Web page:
US Rejects UN Jurisdiction on Iran Suit Against US Nuke Deal Withdrawal, Renewed Sanctions

The International Court of Justice- Photo Credit: Lybil BER via Wikimedia

Iran, on Monday, asked the UN International Court of Justice (ICJ) to order President Donald Trump to lift the sanctions he imposed on the Islamic Republic, and to reverse his unilateral withdrawal from the nuclear deal with Iran, and suspend his accusations about Iran’s spreading terrorism in Middle Eastern countries.

Iran argues Trump’s moves violated a decades-old Treaty of Amity and Economic Relations signed between Iran and the US in 1955. Of course, in 1979, Iran violated every possible aspect of the same treaty, when it invaded the American embassy in Tehran and kept embassy staff hostage for more than a year.

The American delegation was given three hours to present its initial response on Tuesday.

The response the U.S. gave to the U.N. judges a short time later was that they have no jurisdiction to rule on Iran’s demand.

U.S. State Department lawyer Jennifer Newstead told the International Court of Justice in The Hague that it “lacks prima facie jurisdiction to hear Iran’s claims,” according to an AFP report. She argued that the U.S. has the right to protect its national security interests.

The International Court of Justice is the principal judicial body of the United Nations. It settles legal disputes between member states and gives advisory opinions to authorized UN organs and specialized agencies. The court comprises a panel of 15 judges elected by the General Assembly and Security Council for nine-year terms. It is seated in the Peace Palace in The Hague, Netherlands.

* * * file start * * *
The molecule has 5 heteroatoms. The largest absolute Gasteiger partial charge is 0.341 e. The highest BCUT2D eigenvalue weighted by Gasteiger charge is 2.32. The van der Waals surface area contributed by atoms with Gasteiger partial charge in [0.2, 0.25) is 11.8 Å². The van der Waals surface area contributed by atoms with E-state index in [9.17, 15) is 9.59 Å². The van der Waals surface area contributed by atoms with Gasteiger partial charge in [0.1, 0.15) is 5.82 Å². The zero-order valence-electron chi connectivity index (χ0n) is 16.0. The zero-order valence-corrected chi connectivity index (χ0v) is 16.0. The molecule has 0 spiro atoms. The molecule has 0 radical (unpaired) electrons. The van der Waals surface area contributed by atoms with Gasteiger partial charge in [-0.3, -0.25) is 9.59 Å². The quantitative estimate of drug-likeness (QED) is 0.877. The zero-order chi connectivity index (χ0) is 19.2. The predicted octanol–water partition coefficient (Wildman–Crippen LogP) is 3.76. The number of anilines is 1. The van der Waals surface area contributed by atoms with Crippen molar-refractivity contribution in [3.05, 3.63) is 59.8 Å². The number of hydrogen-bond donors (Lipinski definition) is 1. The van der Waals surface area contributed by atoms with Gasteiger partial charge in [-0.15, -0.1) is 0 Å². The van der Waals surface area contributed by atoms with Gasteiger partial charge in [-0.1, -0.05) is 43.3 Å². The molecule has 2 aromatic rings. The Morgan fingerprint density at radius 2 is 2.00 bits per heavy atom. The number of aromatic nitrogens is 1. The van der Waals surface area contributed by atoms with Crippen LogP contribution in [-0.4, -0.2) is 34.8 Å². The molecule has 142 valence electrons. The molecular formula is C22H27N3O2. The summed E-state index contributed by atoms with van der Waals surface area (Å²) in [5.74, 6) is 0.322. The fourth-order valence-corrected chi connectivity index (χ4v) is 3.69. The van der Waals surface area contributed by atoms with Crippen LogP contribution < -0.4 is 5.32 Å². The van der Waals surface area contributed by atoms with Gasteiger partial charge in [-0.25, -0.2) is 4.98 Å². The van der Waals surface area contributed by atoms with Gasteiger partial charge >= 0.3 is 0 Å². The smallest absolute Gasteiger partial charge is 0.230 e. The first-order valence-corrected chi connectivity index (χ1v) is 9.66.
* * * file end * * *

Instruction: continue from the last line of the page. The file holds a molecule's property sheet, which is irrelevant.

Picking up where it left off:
In contentious cases, the ICJ produces a binding ruling between states that agree to submit to the ruling of the court.

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2 Comments on “US Rejects UN Jurisdiction on Iran Suit Against US Nuke Deal Withdrawal, Renewed Sanctions”

  1. Peter Hofman Says:

    The United States government has consistently opposed an international court that could hold US military and political leaders to a uniform global standard of justice. The Clinton administration participated actively in negotiations towards the International Criminal Court treaty, seeking Security Council screening of cases. If adopted, this would have enabled the US to veto any dockets it opposed. When other countries refused to agree to such an unequal standard of justice, the US campaigned to weaken and undermine the court. The Bush administration, coming into office in 2001 as the Court neared implementation, adopted an extremely active opposition. Washington began to negotiate bilateral agreements with other countries, insuring immunity of US nationals from prosecution by the Court. As leverage, Washington threatened termination of economic aid, withdrawal of military assistance, and other painful measures. The Obama administration has so far made greater efforts to engage with the Court. It is participating with the Court’s governing bodies and it is providing support for the Court’s ongoing prosecutions. Washington, however, has no intention to join the ICC, due to its concern about possible charges against US nationals.

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